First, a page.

By Ma. Teresa Montemayor

Agriculture Secretary Francisco Tiu-Laurel Jr. (PNA file photo by Ben Briones)

MANILA – The Department of Agriculture (DA) is not considering the proposed imposition of suggested retail price (SRP) on farm products, particularly rice.

“We’re not doing it. Prices of rice and other agricultural products in international markets like Thailand and other countries are volatile and fluctuating due to El Niño. Hence, we’re not suggesting to control prices at the moment,” Agriculture Secretary Francisco Tiu-Laurel Jr. said in a news release Thursday.

Earlier proposals for an SRP “was just an idea based on available remedies” according to the Republic Act 7581 or the Price Act, he said.

The Price Act Law empowers the DA to stabilize prices of farm products and inputs, including rice, fish, meat, poultry even fertilizers, in times of emergencies.

The provision of the Price Act requires the creation of implementing rules and regulations (IRR) before the DA could exercise the power.

“I’m well aware that setting retail prices, even if just suggested, for particular goods tend to be counterproductive, especially when there is ample supply,” Tiu-Laurel said. “In most cases, farmers bear the brunt of a price limit because traders will only lower their purchase prices to keep their margins. Consumers also don’t benefit in such a situation. It could also fuel price speculation and supply hoarding that evolves into another problem altogether.”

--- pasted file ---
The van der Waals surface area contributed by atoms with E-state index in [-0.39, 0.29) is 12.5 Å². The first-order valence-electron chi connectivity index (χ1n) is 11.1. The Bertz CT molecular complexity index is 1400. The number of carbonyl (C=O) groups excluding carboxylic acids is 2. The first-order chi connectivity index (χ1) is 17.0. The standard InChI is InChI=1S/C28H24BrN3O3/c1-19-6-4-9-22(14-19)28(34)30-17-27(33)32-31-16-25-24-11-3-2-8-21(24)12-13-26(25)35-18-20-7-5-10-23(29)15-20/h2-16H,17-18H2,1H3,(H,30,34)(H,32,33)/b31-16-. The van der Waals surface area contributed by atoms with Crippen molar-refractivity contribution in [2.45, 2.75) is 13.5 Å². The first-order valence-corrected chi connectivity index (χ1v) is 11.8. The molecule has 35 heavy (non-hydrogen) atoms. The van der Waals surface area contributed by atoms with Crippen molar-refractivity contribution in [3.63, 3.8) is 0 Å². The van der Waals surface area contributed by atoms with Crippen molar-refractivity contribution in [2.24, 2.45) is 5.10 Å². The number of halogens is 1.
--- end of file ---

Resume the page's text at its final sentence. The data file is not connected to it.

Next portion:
Since a strong El Niño episode is expected, international rice prices are fluctuating as countries try to increase their rice reserves through importation on concerns of potential drop in harvest.

The agency assured sufficient water supply that could sustain strong rice output based on the report of the National Irrigation Administration’s Upper Pampanga Integrated Irrigation System, which provides water to farms in major rice-producing provinces of Nueva Ecija, Bulacan and Pampanga.

“We’re building up a buffer, largely through importation, to ensure we have ample supply of rice as we await the next harvest starting March. This should help keep prices stable without government intervention,” Tiu-Laurel said.

He said the crafting of the Price Act IRR is “a clear warning” to those who may want to exploit the situation — that the DA is empowered by law to go after them.

“We will not hesitate to use the powers and remedies at our disposal to ensure that our farmers and consumers are amply protected against those who may want to exploit any supply shortage,” he added. (PNA)